ETFs On The Cutline – Updated Through 07/23/2021

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Below, please find the latest High-Volume ETF Cutline report, which shows how far above or below their respective long-term trend lines (39-week SMA) my currently tracked ETFs are positioned.

This report covers the HV ETF Master List from Thursday’s StatSheet and includes 312 High Volume ETFs, defined as those with an average daily volume of more than $5 million, of which currently 260 (last week 252) are hovering in bullish territory. The yellow line separates those ETFs that are positioned above their trend line (%M/A) from those that have dropped below it.

Take a look:                                                                   

The HV ETF Master Cutline Report

In case you are not familiar with some of the terminology used in the reports, please read the Glossary of Terms. If you missed the original post about the Cutline approach, you can read it here.      

ETF Tracker Newsletter For July 23, 2021

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ETF Tracker StatSheet          

You can view the latest version here.


[Chart courtesy of]

  1. Moving the markets

After Monday’s dump, which by now has long been forgotten, the bulls stepped up to the plate with the major indexes scoring four winning days in a row along with record closes.

The overpowering economic concerns from earlier in the week gave way to unbridled optimism, as bond yields rose from a five-month low of 1.13% for the 10-year to a current 1.285%. Traders took that as sign that things were overblown, and that inflation does not appear to be as much of a threat as it had been in the 70’s and 80’s, a viewpoint that I disagree with.

Be that as it may, right now the bulls are in charge with additional support coming from strong earnings in the tech sector with 88% of all S&P 500 members having reported a positive surprise. That is the highest percentage since 2008, if that figure holds throughout this earning season, according to FactSet.

The short squeeze of the first three trading days faded and had no effect over the past two sessions. Bond yields meandered on the day with the 10-year creeping above the 1.30% marker but failed to hold that level. Gold slipped a tad but managed to hang on to the $1,800 level, while the US Dollar Index trod water.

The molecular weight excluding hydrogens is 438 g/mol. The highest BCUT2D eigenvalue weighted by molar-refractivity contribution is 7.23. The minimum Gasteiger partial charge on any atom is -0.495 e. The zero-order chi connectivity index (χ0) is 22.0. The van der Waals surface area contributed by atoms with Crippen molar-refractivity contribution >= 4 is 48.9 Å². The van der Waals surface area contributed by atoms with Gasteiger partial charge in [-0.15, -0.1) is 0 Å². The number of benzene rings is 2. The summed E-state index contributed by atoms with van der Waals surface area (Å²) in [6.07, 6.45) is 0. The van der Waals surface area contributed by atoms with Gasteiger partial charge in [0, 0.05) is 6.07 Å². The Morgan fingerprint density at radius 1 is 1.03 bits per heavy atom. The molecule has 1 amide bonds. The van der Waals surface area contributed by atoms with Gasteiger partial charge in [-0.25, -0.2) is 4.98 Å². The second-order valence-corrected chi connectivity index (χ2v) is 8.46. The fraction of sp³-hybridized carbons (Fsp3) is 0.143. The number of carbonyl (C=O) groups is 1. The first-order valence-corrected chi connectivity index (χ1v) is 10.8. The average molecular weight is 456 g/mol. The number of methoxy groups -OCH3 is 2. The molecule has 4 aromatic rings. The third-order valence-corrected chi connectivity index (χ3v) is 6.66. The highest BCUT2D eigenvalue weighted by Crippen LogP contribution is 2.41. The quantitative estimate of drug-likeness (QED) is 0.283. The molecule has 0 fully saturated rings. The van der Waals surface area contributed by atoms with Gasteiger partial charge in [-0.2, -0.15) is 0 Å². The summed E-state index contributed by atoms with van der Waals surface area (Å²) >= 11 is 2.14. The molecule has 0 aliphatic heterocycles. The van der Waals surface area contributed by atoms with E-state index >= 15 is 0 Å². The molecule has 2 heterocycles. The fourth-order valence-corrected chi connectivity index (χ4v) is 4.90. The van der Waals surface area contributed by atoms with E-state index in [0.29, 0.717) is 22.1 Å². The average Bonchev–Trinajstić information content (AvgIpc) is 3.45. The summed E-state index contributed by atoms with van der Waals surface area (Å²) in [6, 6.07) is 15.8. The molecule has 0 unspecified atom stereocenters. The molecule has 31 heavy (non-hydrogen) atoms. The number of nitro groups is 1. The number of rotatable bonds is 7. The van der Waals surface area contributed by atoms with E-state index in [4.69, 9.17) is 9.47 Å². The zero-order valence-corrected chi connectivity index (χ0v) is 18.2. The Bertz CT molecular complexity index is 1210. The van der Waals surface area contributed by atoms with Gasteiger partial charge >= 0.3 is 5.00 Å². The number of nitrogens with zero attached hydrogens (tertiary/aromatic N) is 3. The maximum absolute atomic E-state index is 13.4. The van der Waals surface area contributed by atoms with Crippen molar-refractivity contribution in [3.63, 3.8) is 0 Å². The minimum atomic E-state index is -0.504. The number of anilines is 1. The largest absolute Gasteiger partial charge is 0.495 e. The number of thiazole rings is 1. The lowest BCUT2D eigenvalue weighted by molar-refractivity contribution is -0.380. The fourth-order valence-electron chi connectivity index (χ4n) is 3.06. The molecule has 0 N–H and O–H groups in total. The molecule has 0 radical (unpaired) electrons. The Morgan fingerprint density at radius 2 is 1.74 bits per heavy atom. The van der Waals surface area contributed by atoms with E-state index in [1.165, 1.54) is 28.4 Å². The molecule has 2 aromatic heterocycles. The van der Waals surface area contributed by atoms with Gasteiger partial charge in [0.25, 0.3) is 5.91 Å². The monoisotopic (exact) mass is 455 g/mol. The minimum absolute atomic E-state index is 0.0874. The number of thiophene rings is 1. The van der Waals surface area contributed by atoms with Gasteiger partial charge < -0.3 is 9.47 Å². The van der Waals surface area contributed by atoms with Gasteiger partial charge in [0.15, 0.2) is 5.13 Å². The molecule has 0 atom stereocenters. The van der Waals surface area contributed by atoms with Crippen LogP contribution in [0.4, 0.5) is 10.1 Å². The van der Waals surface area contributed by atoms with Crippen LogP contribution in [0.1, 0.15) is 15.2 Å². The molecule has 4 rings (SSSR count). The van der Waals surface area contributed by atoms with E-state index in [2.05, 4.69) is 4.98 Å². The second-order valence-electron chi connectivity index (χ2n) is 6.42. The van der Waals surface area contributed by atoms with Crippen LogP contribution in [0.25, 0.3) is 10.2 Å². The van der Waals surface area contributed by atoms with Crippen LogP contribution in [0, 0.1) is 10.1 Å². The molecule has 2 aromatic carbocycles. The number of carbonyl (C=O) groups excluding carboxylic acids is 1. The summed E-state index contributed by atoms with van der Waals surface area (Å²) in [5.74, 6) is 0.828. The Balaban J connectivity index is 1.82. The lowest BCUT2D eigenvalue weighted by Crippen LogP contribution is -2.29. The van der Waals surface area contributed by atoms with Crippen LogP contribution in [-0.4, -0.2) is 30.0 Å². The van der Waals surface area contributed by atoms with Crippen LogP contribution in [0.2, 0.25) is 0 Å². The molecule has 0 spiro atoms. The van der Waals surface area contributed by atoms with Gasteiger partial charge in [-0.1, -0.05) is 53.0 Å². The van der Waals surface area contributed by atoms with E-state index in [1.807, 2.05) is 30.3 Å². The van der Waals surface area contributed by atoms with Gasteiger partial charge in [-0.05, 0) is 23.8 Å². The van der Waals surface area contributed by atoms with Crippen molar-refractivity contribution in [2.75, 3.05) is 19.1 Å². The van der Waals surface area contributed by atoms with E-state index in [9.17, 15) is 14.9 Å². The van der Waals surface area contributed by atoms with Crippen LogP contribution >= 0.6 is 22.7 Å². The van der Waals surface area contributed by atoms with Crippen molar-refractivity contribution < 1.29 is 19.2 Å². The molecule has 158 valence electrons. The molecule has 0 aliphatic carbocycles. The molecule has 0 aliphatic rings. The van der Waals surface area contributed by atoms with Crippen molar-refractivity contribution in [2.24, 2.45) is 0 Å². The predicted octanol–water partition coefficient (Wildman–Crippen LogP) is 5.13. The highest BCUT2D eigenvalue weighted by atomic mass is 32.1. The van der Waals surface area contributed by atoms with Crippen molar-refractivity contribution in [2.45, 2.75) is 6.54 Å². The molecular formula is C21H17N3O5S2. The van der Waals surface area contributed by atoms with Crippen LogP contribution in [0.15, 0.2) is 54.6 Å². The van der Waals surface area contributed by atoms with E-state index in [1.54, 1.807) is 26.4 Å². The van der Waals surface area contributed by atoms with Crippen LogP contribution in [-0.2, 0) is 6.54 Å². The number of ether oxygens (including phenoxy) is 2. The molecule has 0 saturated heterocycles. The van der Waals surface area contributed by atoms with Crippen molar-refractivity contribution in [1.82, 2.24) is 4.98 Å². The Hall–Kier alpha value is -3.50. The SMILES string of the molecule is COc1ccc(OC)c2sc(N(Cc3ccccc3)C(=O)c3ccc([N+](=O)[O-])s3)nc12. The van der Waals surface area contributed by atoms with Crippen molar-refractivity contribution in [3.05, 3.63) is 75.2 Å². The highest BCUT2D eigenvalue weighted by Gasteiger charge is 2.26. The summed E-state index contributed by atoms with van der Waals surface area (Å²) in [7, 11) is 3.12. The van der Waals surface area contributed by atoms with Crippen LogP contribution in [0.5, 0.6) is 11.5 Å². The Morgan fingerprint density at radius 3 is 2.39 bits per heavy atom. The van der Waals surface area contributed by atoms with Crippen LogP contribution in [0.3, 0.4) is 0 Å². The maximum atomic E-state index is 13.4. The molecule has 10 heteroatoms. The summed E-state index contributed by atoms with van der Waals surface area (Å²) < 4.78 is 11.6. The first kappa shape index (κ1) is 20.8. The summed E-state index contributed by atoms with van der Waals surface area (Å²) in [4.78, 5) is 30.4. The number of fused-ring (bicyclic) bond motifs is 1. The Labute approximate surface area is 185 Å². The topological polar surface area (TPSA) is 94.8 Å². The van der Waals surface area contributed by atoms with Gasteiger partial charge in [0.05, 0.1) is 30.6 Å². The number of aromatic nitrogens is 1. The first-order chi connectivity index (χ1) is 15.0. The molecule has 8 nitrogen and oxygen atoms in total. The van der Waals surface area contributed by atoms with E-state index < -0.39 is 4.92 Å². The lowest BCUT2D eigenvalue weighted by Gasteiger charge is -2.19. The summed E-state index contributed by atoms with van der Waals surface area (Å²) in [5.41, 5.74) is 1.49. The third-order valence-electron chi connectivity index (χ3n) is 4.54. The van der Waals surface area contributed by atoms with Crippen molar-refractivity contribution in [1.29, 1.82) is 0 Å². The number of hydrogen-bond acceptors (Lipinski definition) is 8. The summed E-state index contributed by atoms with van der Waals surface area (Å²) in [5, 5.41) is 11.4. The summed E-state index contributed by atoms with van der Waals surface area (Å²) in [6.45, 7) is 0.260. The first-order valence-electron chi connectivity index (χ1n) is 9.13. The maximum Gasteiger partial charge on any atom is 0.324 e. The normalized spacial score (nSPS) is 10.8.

Given the horrific start of the major indexes to this week, ending up with +1.95% for the S&P 500, +2.8% for the Nasdaq and +1% for the Dow is a recovery worth remembering.

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Weekly StatSheet For The ETF Tracker Newsletter – Updated Through 07/22/2021

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ETF Data updated through Thursday, July 22, 2021

Methodology/Use of this StatSheet:

1. From the universe of over 1,800 ETFs, I have selected only those with a trading volume of over $5 million per day (HV ETFs), so that liquidity and a small bid/ask spread are assured.

2. Trend Tracking Indexes (TTIs)

Buy or Sell decisions for Domestic and International ETFs (section 1 and 2), are made based on the respective TTI and its position either above or below its long-term M/A (Moving Average). A crossing of the trend line from below accompanied by some staying power above constitutes a “Buy” signal. Conversely, a clear break below the line constitutes a “Sell” signal. Additionally, I use an 8% trailing stop loss on all positions in these categories to control downside risk.

3. All other investment arenas do not have a TTI and should be traded based on the position of the individual ETF relative to its own respective trend line (%M/A). That’s why those signals are referred to as a “Selective Buy.” In other words, if an ETF crosses its own trendline to the upside, a “Buy” signal is generated. Since these areas tend to be more volatile, I recommend a wider trailing sell stop of 8%-10% depending on your risk tolerance.